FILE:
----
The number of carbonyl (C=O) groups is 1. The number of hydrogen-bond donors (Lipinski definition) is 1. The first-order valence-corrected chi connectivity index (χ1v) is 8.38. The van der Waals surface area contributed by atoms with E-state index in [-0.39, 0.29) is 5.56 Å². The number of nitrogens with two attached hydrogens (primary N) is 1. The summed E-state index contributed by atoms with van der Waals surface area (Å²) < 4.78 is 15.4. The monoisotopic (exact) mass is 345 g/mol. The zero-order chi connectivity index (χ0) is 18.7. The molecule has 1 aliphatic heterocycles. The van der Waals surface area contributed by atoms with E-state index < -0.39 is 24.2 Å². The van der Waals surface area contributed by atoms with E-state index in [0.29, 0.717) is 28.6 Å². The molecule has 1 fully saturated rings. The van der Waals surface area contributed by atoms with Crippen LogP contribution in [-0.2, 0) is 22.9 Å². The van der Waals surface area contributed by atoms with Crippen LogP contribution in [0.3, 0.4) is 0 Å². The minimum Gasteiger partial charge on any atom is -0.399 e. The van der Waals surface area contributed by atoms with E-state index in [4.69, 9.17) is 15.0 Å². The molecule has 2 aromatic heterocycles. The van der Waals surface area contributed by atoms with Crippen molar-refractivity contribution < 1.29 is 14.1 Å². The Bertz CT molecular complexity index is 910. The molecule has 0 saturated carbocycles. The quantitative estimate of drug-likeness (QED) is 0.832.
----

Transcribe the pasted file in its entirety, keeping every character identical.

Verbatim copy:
The number of carbonyl (C=O) groups is 1. The number of hydrogen-bond donors (Lipinski definition) is 1. The first-order valence-corrected chi connectivity index (χ1v) is 8.38. The van der Waals surface area contributed by atoms with E-state index in [-0.39, 0.29) is 5.56 Å². The number of nitrogens with two attached hydrogens (primary N) is 1. The summed E-state index contributed by atoms with van der Waals surface area (Å²) < 4.78 is 15.4. The monoisotopic (exact) mass is 345 g/mol. The zero-order chi connectivity index (χ0) is 18.7. The molecule has 1 aliphatic heterocycles. The van der Waals surface area contributed by atoms with E-state index < -0.39 is 24.2 Å². The van der Waals surface area contributed by atoms with E-state index in [0.29, 0.717) is 28.6 Å². The molecule has 1 fully saturated rings. The van der Waals surface area contributed by atoms with Crippen LogP contribution in [-0.2, 0) is 22.9 Å². The van der Waals surface area contributed by atoms with Crippen LogP contribution in [0.3, 0.4) is 0 Å². The minimum Gasteiger partial charge on any atom is -0.399 e. The van der Waals surface area contributed by atoms with E-state index in [4.69, 9.17) is 15.0 Å². The molecule has 2 aromatic heterocycles. The van der Waals surface area contributed by atoms with Crippen molar-refractivity contribution < 1.29 is 14.1 Å². The Bertz CT molecular complexity index is 910. The molecule has 0 saturated carbocycles. The quantitative estimate of drug-likeness (QED) is 0.832.